For maintaining ‘equality’, each person irrespective of their social status deserves the same level of medical care as any other. Imagine a scenario where a doctor can save only one equally sick patient – an important dignitary such as a head of a state on one hand and a common person on another—who gets saved? No points for guessing, it is the former who lives. Why? Because here we have discarded the principle of ‘equality’ and applied the notion of ‘social value’. The loss of a head of state would have much higher ramifications to the society than the loss of a commoner. But does that make it ethical to value one life over another?

Let us take the above thought experiment slightly further. Again, the two patients are equally sick, but the commoner is already on life support when the dignitary is rushed in. Would we now take the life support away from the commoner and let him die so that the dignitary may live? Even the biggest rationalists amongst us would cringe at even the thought of such a horrid decision. However, this is exactly the ethical choice we made earlier – we decided that one life was more valuable over the other. Does the same principle not apply here? Why is the explicit action of taking life support away from a dying patient more objectionable than the previous choice to simply ignore his medical requirement in favour of the dignitary?

Professional Obligations of Essential Workers

Doctors and nurses are at work round the clock saving lives while putting their own lives at extreme risk. Many have fallen sick in the line of duty and some have even died. They have been hailed as heroes because they put ‘duty’ above their ‘right’ to self-preservation and safety. But are they ethically obligated to do so? It appears almost obvious that they are. After all, they took an oath. Most of us would argue that it is their duty to work in these trying circumstances and that the nature of their chosen job always has an implied risk factor. But is this obligation ‘deontological’ or ‘consequentialist’? In other words, are they on the job because it is the right thing to do or because they fear social embarrassment for refusing to work? Does the second reason make them less of a hero?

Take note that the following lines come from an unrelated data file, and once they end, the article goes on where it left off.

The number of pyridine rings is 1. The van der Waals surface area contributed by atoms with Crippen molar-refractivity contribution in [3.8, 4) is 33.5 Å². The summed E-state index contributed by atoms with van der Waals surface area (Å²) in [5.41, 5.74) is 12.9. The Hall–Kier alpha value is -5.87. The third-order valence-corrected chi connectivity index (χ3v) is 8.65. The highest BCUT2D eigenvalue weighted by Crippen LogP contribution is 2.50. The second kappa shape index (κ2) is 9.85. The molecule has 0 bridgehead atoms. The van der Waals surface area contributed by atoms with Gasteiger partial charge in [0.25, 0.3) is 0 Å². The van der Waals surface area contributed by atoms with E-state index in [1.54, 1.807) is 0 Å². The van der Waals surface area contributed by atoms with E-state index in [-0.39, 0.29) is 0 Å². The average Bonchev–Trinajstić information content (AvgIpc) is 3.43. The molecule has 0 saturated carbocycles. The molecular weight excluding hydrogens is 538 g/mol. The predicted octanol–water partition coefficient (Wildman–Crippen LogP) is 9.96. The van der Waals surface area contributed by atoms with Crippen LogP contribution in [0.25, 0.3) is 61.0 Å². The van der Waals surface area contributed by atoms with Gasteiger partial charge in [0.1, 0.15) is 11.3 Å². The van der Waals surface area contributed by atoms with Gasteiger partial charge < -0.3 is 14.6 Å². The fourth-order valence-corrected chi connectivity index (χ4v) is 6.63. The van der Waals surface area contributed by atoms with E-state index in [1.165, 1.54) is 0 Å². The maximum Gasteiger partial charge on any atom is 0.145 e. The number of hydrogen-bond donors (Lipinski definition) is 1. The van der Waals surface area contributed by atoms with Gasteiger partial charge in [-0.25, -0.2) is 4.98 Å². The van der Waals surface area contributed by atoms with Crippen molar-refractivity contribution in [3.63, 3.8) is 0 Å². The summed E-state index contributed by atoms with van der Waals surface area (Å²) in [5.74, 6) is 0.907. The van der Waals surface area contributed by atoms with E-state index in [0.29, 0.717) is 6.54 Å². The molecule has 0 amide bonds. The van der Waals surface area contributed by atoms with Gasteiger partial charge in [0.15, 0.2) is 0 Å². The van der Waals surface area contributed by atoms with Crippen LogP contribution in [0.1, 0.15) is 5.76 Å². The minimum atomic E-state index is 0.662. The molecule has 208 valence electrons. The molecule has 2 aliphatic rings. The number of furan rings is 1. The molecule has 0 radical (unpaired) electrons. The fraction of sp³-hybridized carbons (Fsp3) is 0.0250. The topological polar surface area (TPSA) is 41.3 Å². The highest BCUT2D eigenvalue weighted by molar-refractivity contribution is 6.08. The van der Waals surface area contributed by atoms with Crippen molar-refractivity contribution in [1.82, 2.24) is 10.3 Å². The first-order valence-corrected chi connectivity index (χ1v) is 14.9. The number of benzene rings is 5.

Talking of heroes, consider another category of workers – transporters, vendors and delivery workers who are maintaining the supply of essential goods and services. They face high threat by virtue of being points of contact and are also the least protected. While the previous category of doctors and nurses took an oath, these workers did not. In fact, they probably took up the job that paid the best in an already low-paid category. They just happened to be involved in these essential services when a pandemic struck. Are they then ethically obligated to keep working? The answer is perhaps no; they do not have a ‘deontological’ duty. They are on the job because of the ‘consequentialist’ reason that the alternative to working is to lose their livelihood. Does this make them less of a hero? Does it bear an ethical reflection on us as a society that in the toughest times we force a big chunk of our workforce to choose between their life and livelihood?

Expectedly, this article asks more questions than it answers. The purpose was as much. There are no right choices but only right intentions. Any choice we make is always associated with several ethical risks. But this should not dissuade us from making hard choices. Rather, it should compel us to think a bit deeper about the values we cherish and nurture. How the world will look on the other side of the pandemic will depend a lot on how we have responded as individuals, communities, and societies.

(The author holds a Master’s Degree in Philosophy. Views expressed are personal.)